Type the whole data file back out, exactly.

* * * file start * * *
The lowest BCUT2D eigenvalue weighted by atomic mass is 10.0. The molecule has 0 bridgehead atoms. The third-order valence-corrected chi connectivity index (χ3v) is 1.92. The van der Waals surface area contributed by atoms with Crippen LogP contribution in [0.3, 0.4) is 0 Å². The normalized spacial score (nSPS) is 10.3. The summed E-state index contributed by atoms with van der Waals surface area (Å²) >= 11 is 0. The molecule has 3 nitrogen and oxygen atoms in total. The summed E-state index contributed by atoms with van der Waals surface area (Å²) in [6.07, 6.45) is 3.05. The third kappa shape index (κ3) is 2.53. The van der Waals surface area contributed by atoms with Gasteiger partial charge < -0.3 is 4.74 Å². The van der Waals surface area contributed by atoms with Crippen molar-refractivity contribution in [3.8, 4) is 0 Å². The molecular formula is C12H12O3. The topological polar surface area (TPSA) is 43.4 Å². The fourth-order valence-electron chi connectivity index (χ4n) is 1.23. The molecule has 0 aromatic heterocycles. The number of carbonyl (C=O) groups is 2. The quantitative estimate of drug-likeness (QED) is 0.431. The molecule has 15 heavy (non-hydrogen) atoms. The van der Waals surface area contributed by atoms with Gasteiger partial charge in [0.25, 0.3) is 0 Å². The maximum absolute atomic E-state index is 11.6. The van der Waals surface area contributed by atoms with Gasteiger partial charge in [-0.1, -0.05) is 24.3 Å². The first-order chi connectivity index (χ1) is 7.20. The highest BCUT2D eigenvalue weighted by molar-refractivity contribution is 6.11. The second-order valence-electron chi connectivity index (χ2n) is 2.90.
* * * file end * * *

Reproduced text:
The lowest BCUT2D eigenvalue weighted by atomic mass is 10.0. The molecule has 0 bridgehead atoms. The third-order valence-corrected chi connectivity index (χ3v) is 1.92. The van der Waals surface area contributed by atoms with Crippen LogP contribution in [0.3, 0.4) is 0 Å². The normalized spacial score (nSPS) is 10.3. The summed E-state index contributed by atoms with van der Waals surface area (Å²) >= 11 is 0. The molecule has 3 nitrogen and oxygen atoms in total. The summed E-state index contributed by atoms with van der Waals surface area (Å²) in [6.07, 6.45) is 3.05. The third kappa shape index (κ3) is 2.53. The van der Waals surface area contributed by atoms with Gasteiger partial charge < -0.3 is 4.74 Å². The van der Waals surface area contributed by atoms with Crippen molar-refractivity contribution in [3.8, 4) is 0 Å². The molecular formula is C12H12O3. The topological polar surface area (TPSA) is 43.4 Å². The fourth-order valence-electron chi connectivity index (χ4n) is 1.23. The molecule has 0 aromatic heterocycles. The number of carbonyl (C=O) groups is 2. The quantitative estimate of drug-likeness (QED) is 0.431. The molecule has 15 heavy (non-hydrogen) atoms. The van der Waals surface area contributed by atoms with Gasteiger partial charge in [0.25, 0.3) is 0 Å². The maximum absolute atomic E-state index is 11.6. The van der Waals surface area contributed by atoms with Gasteiger partial charge in [-0.1, -0.05) is 24.3 Å². The first-order chi connectivity index (χ1) is 7.20. The highest BCUT2D eigenvalue weighted by molar-refractivity contribution is 6.11. The second-order valence-electron chi connectivity index (χ2n) is 2.90.